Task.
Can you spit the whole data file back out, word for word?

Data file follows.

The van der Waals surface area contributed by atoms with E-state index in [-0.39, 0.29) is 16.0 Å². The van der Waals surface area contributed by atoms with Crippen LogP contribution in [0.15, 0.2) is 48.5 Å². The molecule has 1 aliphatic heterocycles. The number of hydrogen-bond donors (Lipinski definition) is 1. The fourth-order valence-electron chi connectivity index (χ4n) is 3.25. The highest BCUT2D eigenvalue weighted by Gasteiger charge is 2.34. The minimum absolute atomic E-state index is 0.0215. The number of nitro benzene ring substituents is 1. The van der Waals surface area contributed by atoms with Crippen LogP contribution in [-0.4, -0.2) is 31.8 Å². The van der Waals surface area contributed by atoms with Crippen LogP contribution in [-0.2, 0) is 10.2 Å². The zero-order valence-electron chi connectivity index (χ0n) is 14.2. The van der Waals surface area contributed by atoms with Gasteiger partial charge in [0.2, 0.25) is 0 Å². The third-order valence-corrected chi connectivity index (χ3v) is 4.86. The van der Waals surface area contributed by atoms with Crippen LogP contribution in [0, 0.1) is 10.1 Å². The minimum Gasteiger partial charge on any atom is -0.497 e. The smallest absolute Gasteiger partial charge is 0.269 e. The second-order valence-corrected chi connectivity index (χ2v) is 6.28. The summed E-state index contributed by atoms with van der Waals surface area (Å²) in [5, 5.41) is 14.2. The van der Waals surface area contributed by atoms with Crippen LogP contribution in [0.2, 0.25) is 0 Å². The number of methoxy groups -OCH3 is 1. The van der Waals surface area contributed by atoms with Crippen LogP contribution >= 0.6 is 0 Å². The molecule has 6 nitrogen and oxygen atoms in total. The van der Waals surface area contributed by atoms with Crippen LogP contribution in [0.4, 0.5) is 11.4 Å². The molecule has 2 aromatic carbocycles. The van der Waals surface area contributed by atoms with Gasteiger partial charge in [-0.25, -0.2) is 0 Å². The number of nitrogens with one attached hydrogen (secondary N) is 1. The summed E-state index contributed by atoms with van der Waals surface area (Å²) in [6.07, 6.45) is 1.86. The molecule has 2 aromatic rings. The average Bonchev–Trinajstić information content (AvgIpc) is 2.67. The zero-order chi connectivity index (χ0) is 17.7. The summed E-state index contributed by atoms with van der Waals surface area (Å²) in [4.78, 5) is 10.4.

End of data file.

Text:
The van der Waals surface area contributed by atoms with E-state index in [-0.39, 0.29) is 16.0 Å². The van der Waals surface area contributed by atoms with Crippen LogP contribution in [0.15, 0.2) is 48.5 Å². The molecule has 1 aliphatic heterocycles. The number of hydrogen-bond donors (Lipinski definition) is 1. The fourth-order valence-electron chi connectivity index (χ4n) is 3.25. The highest BCUT2D eigenvalue weighted by Gasteiger charge is 2.34. The minimum absolute atomic E-state index is 0.0215. The number of nitro benzene ring substituents is 1. The van der Waals surface area contributed by atoms with Crippen LogP contribution in [-0.4, -0.2) is 31.8 Å². The van der Waals surface area contributed by atoms with Crippen LogP contribution in [-0.2, 0) is 10.2 Å². The zero-order valence-electron chi connectivity index (χ0n) is 14.2. The van der Waals surface area contributed by atoms with Gasteiger partial charge in [0.2, 0.25) is 0 Å². The third-order valence-corrected chi connectivity index (χ3v) is 4.86. The van der Waals surface area contributed by atoms with Crippen LogP contribution in [0, 0.1) is 10.1 Å². The minimum Gasteiger partial charge on any atom is -0.497 e. The smallest absolute Gasteiger partial charge is 0.269 e. The second-order valence-corrected chi connectivity index (χ2v) is 6.28. The summed E-state index contributed by atoms with van der Waals surface area (Å²) in [5, 5.41) is 14.2. The van der Waals surface area contributed by atoms with Crippen LogP contribution in [0.2, 0.25) is 0 Å². The number of methoxy groups -OCH3 is 1. The van der Waals surface area contributed by atoms with Crippen LogP contribution >= 0.6 is 0 Å². The molecule has 6 nitrogen and oxygen atoms in total. The van der Waals surface area contributed by atoms with Crippen LogP contribution in [0.4, 0.5) is 11.4 Å². The molecule has 2 aromatic carbocycles. The van der Waals surface area contributed by atoms with Gasteiger partial charge in [-0.25, -0.2) is 0 Å². The number of nitrogens with one attached hydrogen (secondary N) is 1. The summed E-state index contributed by atoms with van der Waals surface area (Å²) in [6.07, 6.45) is 1.86. The molecule has 2 aromatic rings. The average Bonchev–Trinajstić information content (AvgIpc) is 2.67. The zero-order chi connectivity index (χ0) is 17.7. The summed E-state index contributed by atoms with van der Waals surface area (Å²) in [4.78, 5) is 10.4.